Homeless in Providence – Taylor Dame


A battle is taking place over the future Providence’s homeless population. The city through the Downtown Improvement District (DID) had called together various government agencies, law enforcement bodies, non-profits, local businesses and religious groups to discuss Kennedy Plaza and how to improve the area. Nearly a month later, however, various groups that advocate for the homeless are walking away from the table, claiming that the real agenda was the removal of homeless and poor people from the downtown area.

The DID plans call for increased police presence to address issues such as panhandling, congregating and trespassing. They also call for increased surveillance in the area by calling on police to monitor cameras in the Plaza, as well as creating a network of cameras, radios and land lines to enable efficient reporting to Providence Police.

On Wednesday, in front of Paolino Properties and other local businesses in Kennedy Plaza, members of the Rhode Island Homeless Advocacy Project, Homeless Bill of Rights Defense Group and Direct Action for Rights and Equality announced their opposition to Paolino’s proposals and offered their own vision of a transformed Kennedy Plaza. Their plans called for increased community and economic development and supporting social and human services needs. The homeless advocate groups also spoke out against the criminalization of homelessness.

“Criminalization is not a solution to homelessness,” added Roger Williams University School of Law Professor and Assistant Dean Andrew Horwitz. “It is incredibly cruel to those experiencing homelessness, dehumanizing the individuals and making it harder to connect to advocates and services. It also costs the system more by spending taxpayer dollars on court costs and incarcerations rather than on housing, medical care, and other long-term solutions.”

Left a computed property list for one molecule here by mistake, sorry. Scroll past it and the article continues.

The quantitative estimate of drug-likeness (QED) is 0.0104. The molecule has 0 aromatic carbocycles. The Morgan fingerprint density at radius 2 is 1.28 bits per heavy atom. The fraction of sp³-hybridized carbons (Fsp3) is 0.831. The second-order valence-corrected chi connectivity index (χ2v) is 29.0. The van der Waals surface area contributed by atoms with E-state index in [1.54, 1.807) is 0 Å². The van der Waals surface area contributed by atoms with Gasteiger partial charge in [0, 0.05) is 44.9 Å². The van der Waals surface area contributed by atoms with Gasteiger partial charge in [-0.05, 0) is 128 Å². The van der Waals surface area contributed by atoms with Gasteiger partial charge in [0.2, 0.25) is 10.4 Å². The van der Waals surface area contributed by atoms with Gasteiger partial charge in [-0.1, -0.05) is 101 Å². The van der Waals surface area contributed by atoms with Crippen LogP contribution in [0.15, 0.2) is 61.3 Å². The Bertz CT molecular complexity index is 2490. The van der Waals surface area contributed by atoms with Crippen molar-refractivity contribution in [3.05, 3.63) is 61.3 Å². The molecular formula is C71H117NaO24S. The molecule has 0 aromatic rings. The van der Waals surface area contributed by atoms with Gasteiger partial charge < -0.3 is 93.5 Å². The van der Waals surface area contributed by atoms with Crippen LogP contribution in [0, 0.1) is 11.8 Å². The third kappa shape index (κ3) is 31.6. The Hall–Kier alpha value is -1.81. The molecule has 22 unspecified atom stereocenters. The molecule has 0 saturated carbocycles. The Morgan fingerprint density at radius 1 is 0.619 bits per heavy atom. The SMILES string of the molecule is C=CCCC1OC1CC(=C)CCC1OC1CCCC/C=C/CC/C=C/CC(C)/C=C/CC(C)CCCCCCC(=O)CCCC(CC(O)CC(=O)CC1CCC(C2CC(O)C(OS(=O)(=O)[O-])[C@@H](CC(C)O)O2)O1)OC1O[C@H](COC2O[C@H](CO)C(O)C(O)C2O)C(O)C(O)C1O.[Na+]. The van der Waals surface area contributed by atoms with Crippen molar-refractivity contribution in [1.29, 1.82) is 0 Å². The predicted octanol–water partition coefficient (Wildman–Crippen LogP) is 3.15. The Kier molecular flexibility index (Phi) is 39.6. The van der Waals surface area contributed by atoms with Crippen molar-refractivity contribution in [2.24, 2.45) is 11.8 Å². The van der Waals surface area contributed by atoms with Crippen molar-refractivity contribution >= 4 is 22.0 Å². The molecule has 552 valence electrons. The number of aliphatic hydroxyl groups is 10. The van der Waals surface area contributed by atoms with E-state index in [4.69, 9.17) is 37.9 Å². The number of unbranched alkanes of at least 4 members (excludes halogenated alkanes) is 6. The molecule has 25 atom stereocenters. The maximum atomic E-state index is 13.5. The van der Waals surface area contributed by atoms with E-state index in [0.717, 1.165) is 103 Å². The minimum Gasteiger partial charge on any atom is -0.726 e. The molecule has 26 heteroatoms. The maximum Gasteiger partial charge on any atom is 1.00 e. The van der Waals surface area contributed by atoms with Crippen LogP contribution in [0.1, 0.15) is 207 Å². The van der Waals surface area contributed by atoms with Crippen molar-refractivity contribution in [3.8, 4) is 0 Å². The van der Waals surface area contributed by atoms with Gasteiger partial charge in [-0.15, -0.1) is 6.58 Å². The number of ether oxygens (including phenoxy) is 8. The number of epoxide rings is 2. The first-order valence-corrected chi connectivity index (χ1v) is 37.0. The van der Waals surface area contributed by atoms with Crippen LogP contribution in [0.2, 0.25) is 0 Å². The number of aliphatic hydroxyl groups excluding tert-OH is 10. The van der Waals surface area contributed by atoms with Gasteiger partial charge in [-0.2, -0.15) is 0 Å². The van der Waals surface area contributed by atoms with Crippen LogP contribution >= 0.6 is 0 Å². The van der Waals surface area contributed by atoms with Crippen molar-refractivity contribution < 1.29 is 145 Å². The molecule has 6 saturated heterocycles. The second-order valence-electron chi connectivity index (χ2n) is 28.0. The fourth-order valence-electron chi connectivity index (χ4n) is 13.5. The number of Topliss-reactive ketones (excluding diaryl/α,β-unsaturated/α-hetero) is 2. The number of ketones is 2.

The Catholic church is also weighing in, with Bishop Thomas Tobin writing in the Providence Journal that he supports the city in their work to stop people from panhandling. “There is nothing dignified about standing on street corners, or venturing into the middle of the street, dressed in dirty, shabby clothes, in all sorts of weather, with a crude cardboard sign, begging passersby for help.”

On Thursday, Mayor Jorge Elorza announced his plans to increase support and investments to make Providence a “safe and compassionate city.”

The mayor acknowledged the issues the city faces in a press conference in which he was surrounded by community members. “The issues we are addressing today are not unique to Providence. They are complex and multifaceted, but by coming together as community, we have the opportunity to make lasting change.”